Miami Heat

Miami Heat sign Chris 'Birdman' Andersen

 

The Heat, one of the worst rebounding teams in the NBA, added some size with the signing of 6-10 veteran Chris ‘Birdman’ Andersen.

bjackson@MiamiHerald.com

LeBron James admitted Sunday that playing against bigger teams has “worn” on Heat players at times this season. So has the frequent pounding on the boards, with Miami next-to-last in the league in rebounding.

On Sunday, the Heat did something to address both, signing 6-10 forward/center Chris “Birdman” Andersen to a 10-day contract. Miami also re-signed center Jarvis Varnado to a second 10-day contract.

“I’m overwhelmed, ecstatic to be here, grateful for this opportunity,” said Andersen, who last played in the league for Denver last season, averaging 5.3 points, 4.6 rebounds, 1.4 blocks and 15.2 minutes in 32 games.

“They’re taking a chance with me and I’m here to give them everything I’ve got — defensively, diving on the floor, blocking shots, the usual Birdman brings.”

Coach Erik Spoelstra said Andersen’s “skill set fits the style of basketball we like to play. Typically, you’re not able to get a player of his caliber this time of year. Three years ago, he was the best in the game coming off the bench at his position as a shot-blocker and rebounder. This [move] unanimously made sense to everybody.”

Nicknamed “Birdman” by teammates years ago because he jumps and “flies around” on the court, the 34-year-old Andersen has averaged 5.4 points, 5.2 rebounds, 1.6 blocks and 17.8 minutes in 482 regular-season games (including 10 starts) over 10 seasons, while shooting 50.8 percent from the field.

“We’ve always liked him,” Spoelstra said Sunday, after Andersen’s first practice with the team. “We had him in our camp a long time ago, when he was pre-tattoo. Ever since that day, we’ve searched for ways to get him back but there was no way to pry him from Denver. He has a lean body, a live body even at his age. Even with a lot of time off, he still had his quick twitch and his athleticism.”

Spoelstra was noncommittal about how much Andersen would play immediately, saying he “needs to learn our system first, though you can see he fits in very well with what we do.”

The Heat’s stars endorsed the signing. “It has to make us better on paper. We’ll see when we get in the game,” Dwyane Wade said.

“What he brings is his energy, effort, uncanny ability to rebound and block shots. It’s a great addition when you can add a guy to your team that can help you and you don’t have to worry about fitting him in offensively.”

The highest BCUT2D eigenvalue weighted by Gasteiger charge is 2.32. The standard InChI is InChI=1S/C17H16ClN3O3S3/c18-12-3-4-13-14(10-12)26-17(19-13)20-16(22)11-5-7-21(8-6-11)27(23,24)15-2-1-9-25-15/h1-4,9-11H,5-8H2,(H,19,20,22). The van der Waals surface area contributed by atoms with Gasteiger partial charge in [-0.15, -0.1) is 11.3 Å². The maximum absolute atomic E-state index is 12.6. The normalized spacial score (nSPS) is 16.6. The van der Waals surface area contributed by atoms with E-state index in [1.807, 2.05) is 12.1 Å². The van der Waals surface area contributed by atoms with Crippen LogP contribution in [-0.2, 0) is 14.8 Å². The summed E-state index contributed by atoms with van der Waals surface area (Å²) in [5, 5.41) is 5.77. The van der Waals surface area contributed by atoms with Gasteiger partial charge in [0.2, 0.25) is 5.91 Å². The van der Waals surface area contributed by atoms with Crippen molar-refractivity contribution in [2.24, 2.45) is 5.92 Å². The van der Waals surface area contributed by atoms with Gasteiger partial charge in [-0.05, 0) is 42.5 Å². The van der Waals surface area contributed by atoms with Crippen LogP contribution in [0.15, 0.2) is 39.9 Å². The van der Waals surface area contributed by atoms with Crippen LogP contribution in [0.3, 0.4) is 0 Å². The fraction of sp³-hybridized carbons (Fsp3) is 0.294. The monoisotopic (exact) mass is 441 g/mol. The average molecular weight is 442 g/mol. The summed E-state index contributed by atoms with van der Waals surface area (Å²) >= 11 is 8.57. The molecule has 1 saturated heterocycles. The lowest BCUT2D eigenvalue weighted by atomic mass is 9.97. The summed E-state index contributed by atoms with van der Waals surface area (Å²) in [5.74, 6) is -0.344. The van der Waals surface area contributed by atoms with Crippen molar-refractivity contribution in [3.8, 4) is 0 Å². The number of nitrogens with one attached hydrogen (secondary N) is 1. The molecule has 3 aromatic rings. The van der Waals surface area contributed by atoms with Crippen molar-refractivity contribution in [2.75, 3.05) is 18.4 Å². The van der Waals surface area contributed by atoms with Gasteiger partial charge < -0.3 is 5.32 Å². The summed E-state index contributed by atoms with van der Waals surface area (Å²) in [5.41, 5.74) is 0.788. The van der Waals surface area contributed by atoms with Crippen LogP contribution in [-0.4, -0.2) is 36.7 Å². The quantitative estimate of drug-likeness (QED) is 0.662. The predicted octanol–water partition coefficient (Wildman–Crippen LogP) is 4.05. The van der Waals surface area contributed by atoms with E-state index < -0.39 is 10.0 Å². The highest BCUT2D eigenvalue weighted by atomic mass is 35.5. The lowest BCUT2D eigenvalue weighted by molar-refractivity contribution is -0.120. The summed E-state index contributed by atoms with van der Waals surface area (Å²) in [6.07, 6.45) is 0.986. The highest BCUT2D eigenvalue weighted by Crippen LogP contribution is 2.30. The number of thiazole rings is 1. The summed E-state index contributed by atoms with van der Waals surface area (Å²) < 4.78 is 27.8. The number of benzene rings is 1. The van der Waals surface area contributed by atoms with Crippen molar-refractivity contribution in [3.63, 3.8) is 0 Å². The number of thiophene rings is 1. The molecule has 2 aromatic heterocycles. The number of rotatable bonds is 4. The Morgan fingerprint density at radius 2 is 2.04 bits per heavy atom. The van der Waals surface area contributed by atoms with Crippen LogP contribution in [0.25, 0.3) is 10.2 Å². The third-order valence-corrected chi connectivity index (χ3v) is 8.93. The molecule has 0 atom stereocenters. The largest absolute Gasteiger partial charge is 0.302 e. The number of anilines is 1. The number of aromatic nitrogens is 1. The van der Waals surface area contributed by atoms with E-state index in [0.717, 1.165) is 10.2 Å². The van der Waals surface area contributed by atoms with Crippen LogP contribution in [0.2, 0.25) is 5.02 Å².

James likes that Andersen plays with a chip on his shoulder: “That’s what we need. We love guys with chips.”

Center Chris Bosh, who averaged just 4.6 rebounds on the Heat’s six-game road trip, called Andersen “a great defender, very active.”

Andersen had minor arthroscopic knee surgery in August, and said he “didn’t even know if I would play this season.” He stayed in shape by doing “mountain training” in Colorado and other conditioning work in College Station, Texas,

Since working out for the Heat on Jan. 8, Andersen stayed in South Florida to focus on conditioning and basketball-specific work. He watched Heat games on television to familiarize himself with Miami’s system.

The Heat was not dissuaded by Andersen’s ongoing legal matter.

Last May, electronic equipment was seized from Andersen’s home, and his lawyers said a young woman from California claiming to be of legal age asked Andersen for money after he spurned her advances.

The Denver Post, citing a review of case documents, reported this month that the woman repeatedly represented herself to be of legal age and that her family later demanded payment from Andersen.

“I have cooperated fully with the authorities in Denver,” Andersen said Sunday. “I am not the target of the investigation. No arrests have been made and no charges have been filed against me.”

Andersen was banned from the NBA in 2006 for violating the league’s drug policy but was reinstated two years later.

Known for his colorful tattoos and Mohawk haircut, Andersen has spoken with Heat officials about the team’s culture.

“I was told about the code of conduct around here and I went into Pat Riley’s office and asked him if I could wear my headband because I do sweat a lot,” he said. “He’s like, ‘Yeah,’ because he didn’t want me perspiring on his nice floor.

“I’m a colorful guy, a good old country boy. I’m glad to be in Miami and playing professional basketball again. It beats sitting at home.”

This and that

• Spoelstra said re-signing Varnado instead of Josh Harrellson was “a tough decision. We like both of them. We liked what Varnado has done in the [NBA’s Development League]. We want to continue to evaluate him. That might not be the end of Josh’s future with us.”

• The Heat also is recalling center Dexter Pittman from the NBDL. Miami’s roster now stands at the maximum 15, including Pittman.

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